How Organized is Your Car?

Here are six easy steps to cleaning out and organizing your car:

1. Empty your car

Take everything out of your car. Throw away any trash.

Determine what stays in your car and put all other items away where they belong in your home.

Sort and categorize remaining items.

  1. Console items (pens, paper, hand sanitizer, coupons, change etc.)
  2. Emergency items (first aid, jumper cables, flashlight etc.)
  3. Children’s items (toys, CD’s, books etc.)
  4. Work
  5. Sporting equipment

2.  Set up your command center

This area (usually your console) will include the things that you use each day such as notepads, change, coupons, and ponytail holders.

Consider using small plastic containers with lids, drawer organizers, or Ziploc bags to hold these items.

Use your glove compartment to store items that are used less frequently such as Band-Aids, napkins, and a set of plastic utensils.  Organize separately the mandatory items that stay in your car like your owner’s manual, registration and proof of insurance.

3. Create a mobile file box

If you don’t use a briefcase then consider purchasing a mobile file box to organize work papers, medical/emergency papers, school papers, or even vacation plans.

A mobile file box saves time and keeps important papers at your fingertips when moving from your car to office to home.

4. Contain children’s belongings

Use a bin, tote, or crate to store all items that you use to entertain your children in the car.

Set limits and use only one bin. Have your children decide what items will remain in the car.

Put items away into the bin when you get home from the last trip of the day.

Car organization

5. Organize the trunk

Use bins or trunk organizers to categorize and separate sports equipment, roadside emergency equipment and supplies.

Add another bin or two for groceries or other shopping items. This bin can be used for returns, dry cleaning or even for gathering items from the car to take inside to put away each day.

Trunk organization

6. Maintenance.

The key to staying organized is daily/weekly maintenance.

Before everyone exits the car, remind them to do a sweep and pick up trash and their other belongings (backpacks, gym bags, games).

Spend 5 to 15 minutes every Sunday prepping your car for the week by removing items that don’t belong and putting things that stay in the car in their appropriate bin.

Car organization


It is a great feeling to have a place for everything and everything in its place. Get creative and have fun with it. Play some music! Remember that there are many items you can use for car organization around your home as well as in stores. Depending on your family’s needs try out some different things to see what works best for you.  Plastic caddies, folding totes, or hanging storage for the back of car seats are great items to add to keep your car tidy and functional on a daily basis.


Packing for Camp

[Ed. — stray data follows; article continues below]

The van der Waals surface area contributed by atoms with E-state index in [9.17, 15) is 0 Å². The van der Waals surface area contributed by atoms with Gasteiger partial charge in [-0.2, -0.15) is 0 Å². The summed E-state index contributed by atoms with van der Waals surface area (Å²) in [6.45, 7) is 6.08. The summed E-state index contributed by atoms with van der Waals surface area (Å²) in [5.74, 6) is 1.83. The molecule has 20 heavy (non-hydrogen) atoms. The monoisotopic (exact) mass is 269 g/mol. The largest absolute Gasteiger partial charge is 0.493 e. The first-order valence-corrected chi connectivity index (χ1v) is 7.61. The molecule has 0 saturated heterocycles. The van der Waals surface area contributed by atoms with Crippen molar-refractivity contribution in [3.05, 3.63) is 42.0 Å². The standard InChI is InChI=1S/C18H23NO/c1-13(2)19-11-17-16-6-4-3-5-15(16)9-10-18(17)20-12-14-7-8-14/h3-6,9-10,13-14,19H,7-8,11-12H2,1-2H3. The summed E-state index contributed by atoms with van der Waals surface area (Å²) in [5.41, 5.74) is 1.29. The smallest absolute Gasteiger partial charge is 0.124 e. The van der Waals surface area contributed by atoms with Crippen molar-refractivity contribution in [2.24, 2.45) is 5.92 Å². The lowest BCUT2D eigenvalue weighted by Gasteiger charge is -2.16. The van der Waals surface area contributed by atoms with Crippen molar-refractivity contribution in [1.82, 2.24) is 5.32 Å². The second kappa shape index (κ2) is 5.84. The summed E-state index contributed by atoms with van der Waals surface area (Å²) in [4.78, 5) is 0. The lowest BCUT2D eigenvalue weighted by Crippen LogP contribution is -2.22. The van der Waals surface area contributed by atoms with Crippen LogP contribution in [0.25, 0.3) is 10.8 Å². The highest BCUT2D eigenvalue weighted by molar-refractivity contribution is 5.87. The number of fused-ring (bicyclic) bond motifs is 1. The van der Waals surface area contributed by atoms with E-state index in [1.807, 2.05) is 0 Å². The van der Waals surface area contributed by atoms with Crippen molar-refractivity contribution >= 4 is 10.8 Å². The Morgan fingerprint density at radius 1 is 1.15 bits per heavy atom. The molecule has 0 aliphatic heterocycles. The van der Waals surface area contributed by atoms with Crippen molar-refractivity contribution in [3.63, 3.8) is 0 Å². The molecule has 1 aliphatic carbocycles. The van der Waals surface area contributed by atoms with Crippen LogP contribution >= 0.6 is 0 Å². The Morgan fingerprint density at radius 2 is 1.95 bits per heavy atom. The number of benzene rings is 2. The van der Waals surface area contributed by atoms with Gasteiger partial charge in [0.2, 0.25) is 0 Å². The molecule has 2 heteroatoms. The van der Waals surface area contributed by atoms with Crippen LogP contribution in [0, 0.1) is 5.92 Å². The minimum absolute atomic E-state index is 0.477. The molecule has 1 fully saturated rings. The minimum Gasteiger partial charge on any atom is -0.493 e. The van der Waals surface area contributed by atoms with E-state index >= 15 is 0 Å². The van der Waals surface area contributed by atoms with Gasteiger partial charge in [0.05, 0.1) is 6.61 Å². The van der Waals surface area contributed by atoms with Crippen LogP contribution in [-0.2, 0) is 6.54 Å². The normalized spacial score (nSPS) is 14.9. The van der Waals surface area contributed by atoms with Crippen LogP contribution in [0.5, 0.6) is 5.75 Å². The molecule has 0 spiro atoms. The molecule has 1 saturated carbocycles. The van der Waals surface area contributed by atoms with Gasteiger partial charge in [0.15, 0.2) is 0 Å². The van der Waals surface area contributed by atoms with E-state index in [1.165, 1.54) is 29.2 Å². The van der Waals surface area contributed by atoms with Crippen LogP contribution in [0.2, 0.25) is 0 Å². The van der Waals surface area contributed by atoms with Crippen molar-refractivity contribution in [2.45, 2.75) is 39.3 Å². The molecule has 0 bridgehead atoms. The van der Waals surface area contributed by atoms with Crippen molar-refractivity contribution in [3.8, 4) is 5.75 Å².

When it comes to packing for camp, it’s best to start preparing a few weeks ahead of time so you avoid feeling rushed or overwhelmed. Work together with your child so they know exactly what they have and where to locate it. Here are 10 tips guaranteed to take the anxiety out of packing for camp:

1)     READ THE PACKING LIST PROVIDED BY THE CAMP – It will contain important details regarding not only what to pack, but also what to leave at home. If they have a special dress-up event or activity they will tell you what to include.

2)     TALK TO VETERAN PARENTS – Typically parents who have sent a child to camp in previous years can offer helpful tips that may not be included on the list.

3)     SHOP FOR CLOTHING AT SECOND-HAND STORES – Camp can be messy. Only send clothing with your child that you don’t mind tossing out. You can even instruct them to throw items away at camp if it is extremely dirty, wet or stained.

4)     LABEL, LABEL, LABEL – For items that do need to make it home then be sure it has their name in it. Use a Sharpie, masking tape or label tape to clearly label everything.

5)     PACK OUTFITS IN GALLON SLIDE LOCK BAGS – For younger children it can be especially helpful to pack entire outfits (shirt, shorts, underwear, shocks) in individual bags. Label them for each day they will be there. The air can be pressed out allowing for more compact packing. The bags can be reused to return wet bathing suits, shoes, or other soiled items.

6)      DRAWSTRING KITCHEN TRASH BAGS HAVE MANY USES – Pack your child’s bedding in one and label it with their name. Include another one to be used as a laundry bag.

7)     SHOWER SHOES AND A TOTE FOR TOILETRIES – Plastic flip-flops will do the trick and a small tote will make it easy for them to travel to and from the showers.

8)     DISPOSABLE CAMERA – Since electronics are typically not permitted, consider including a disposable camera so your child can capture memories from their time at camp.

9)     DRAWSTRING TOTE OR SMALL BACKPACK –   These are perfect for carrying water bottles, bug spray, hats, sunglasses, sunscreen and other necessities they may need during the day.

10)  NOTES FROM HOME – Include a few surprises for your child to discover when they arrive. Some camps will provide instruction regarding where to send notes, cards, or treats ahead of time so they are waiting for them when they arrive.

Finally, if there are certain items like bedding, towels or bags that are only used once a year for camp, consider storing them all together in a lidded and labeled container so they are easy to locate every year.

Camp can feel both exciting and scary for parents and children alike. Being prepared will help everyone to relax and kids to make the most of their experience!